By what right can government officials prohibit worshipers from the physical and public practice of their faith?
Prisons are a hotbed for spreading infectious disease, and we've changed policies to accommodate this fact. But these changes should also make us reconsider how they function in normal circumstances.
The decision by prosecutors to lay blame at the social workers door paints an unrealistic and overly simplistic picture.
The case of Rodney Reed raises a number of troubling issues from the public's impact on procedural fairness to retrial's claim to justice.
Lee Boyd Malvo's appeal asks the Supreme Court to explain the bounds of what cruel and unusual punishment - what it does, and does not, mean.
Schreiber's case highlights the ambiguity surrounding terms like "death" and "life without parole."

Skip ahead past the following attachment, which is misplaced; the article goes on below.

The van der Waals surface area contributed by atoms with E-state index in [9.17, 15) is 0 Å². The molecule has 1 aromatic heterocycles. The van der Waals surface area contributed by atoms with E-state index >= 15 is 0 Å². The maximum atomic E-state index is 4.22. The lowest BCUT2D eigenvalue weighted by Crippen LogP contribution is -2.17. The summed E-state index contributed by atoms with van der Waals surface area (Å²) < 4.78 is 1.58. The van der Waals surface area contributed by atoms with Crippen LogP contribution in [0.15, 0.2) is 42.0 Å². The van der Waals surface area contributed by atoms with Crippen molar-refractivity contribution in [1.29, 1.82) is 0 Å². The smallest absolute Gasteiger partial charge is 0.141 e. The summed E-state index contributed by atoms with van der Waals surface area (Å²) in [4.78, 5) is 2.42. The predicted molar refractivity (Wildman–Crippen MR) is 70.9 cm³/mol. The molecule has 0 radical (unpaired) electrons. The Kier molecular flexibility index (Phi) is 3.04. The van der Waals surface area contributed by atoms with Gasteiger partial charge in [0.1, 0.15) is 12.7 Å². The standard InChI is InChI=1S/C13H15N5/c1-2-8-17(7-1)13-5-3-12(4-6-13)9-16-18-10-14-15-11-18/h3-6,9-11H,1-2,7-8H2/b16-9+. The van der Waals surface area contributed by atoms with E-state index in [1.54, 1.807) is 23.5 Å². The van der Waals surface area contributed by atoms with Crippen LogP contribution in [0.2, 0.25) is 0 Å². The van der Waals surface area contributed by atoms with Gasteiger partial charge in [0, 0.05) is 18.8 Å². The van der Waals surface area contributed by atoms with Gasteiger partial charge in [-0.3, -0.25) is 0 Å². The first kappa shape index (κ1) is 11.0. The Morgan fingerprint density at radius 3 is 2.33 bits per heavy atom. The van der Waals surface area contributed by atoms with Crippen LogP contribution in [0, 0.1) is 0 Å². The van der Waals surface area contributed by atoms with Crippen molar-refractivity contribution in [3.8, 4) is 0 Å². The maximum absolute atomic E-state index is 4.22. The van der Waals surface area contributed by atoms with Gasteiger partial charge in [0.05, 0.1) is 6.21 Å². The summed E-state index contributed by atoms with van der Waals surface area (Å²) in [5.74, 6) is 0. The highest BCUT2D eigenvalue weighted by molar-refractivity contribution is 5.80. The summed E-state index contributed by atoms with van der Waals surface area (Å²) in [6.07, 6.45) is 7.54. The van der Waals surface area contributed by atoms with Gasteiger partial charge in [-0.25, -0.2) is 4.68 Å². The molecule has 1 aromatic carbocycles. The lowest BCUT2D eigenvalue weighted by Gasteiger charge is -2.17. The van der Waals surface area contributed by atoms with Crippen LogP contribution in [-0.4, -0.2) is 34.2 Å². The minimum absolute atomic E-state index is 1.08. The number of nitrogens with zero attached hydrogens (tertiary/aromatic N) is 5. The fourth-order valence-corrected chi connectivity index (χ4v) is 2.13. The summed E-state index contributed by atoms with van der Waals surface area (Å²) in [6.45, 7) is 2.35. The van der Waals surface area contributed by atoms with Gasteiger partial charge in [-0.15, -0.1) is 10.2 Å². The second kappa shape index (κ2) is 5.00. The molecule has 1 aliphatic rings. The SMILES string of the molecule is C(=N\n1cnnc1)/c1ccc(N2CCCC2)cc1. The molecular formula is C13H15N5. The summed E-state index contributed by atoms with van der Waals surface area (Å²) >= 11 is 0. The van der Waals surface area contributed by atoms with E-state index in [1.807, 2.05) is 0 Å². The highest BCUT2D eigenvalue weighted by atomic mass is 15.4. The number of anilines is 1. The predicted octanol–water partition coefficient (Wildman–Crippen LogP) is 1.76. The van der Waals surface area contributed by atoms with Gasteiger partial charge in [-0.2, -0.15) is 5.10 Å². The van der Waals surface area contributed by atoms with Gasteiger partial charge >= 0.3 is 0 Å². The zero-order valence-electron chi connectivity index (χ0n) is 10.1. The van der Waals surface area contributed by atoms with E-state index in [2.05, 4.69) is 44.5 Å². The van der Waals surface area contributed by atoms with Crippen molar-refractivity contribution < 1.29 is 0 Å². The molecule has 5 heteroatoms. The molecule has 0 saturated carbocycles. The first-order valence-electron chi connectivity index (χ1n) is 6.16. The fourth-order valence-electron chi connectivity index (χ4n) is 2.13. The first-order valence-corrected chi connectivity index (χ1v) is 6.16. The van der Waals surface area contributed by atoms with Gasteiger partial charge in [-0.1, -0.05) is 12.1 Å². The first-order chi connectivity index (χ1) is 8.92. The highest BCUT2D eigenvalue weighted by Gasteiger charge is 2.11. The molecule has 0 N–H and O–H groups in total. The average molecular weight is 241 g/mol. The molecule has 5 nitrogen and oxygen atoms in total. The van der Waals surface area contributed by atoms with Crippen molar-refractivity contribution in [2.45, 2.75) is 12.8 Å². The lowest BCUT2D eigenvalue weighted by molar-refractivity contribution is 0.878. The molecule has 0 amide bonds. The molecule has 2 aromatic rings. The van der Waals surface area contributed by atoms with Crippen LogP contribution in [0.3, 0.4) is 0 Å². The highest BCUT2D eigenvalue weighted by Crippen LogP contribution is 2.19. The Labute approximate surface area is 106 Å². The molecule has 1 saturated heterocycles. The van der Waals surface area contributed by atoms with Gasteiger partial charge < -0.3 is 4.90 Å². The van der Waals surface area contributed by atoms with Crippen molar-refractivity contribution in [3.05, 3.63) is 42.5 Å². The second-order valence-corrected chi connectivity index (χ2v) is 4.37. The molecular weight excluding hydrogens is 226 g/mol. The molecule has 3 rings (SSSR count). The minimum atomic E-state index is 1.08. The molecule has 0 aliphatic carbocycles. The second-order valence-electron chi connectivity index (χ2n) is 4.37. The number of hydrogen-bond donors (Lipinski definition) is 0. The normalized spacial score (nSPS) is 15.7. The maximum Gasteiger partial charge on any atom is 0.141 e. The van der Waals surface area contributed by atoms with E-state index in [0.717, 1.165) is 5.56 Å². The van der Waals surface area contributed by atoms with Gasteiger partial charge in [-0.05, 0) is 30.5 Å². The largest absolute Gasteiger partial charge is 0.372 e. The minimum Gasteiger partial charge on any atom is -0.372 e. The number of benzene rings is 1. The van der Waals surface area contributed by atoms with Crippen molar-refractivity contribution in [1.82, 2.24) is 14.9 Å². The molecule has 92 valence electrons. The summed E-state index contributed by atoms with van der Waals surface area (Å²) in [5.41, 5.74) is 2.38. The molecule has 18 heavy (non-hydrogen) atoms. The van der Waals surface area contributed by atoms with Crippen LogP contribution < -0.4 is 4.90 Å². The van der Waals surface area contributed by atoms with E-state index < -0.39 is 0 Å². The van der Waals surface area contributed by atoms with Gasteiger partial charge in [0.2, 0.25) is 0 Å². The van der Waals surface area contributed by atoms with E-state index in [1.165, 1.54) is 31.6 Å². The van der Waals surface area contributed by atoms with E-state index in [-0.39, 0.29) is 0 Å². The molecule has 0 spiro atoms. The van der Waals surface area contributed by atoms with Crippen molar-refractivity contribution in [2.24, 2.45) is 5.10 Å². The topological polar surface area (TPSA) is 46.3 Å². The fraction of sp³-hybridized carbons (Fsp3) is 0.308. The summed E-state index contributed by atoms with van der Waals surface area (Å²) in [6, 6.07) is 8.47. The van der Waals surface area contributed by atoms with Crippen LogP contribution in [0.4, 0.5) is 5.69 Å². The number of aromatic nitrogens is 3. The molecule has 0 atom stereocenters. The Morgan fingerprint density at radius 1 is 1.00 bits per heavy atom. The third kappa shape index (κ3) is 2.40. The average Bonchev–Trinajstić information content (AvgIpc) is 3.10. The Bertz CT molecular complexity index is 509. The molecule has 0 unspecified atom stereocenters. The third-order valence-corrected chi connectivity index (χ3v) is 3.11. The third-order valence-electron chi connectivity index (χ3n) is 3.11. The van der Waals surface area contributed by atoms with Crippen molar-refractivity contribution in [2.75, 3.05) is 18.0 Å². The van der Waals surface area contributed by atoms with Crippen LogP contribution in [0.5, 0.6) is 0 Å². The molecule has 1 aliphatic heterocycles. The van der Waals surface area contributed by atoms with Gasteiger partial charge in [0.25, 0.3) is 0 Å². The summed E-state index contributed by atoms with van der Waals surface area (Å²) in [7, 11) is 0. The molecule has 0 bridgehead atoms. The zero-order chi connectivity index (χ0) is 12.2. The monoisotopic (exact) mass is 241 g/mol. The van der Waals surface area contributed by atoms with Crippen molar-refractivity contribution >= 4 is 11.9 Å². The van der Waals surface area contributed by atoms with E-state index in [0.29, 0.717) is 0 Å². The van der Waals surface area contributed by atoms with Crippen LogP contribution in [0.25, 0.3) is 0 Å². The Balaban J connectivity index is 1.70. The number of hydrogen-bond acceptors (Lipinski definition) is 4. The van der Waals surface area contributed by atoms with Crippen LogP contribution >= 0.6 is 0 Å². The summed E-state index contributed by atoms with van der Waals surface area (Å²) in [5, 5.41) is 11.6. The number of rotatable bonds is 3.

The Amber Guyger case treads familiar ground regarding the legitimacy of "Stand Your Ground" laws invoking proportionality, necessity, and self-defense. How do events like this challenge traditional justifications?
A criminal record is an enormous obstacle to obtaining employment or housing. The strategy we choose for addressing this problem says a lot about our attitude toward the prospects of rehabilitation.
Are fines an appropriate punishment when the wealthy attempt to purchase social, political, and economic advantage at others' expense?
Our forensic methods aren't as objective as we assume, and the role prejudice is allowed to play undermines the legitimacy of our criminal justice system.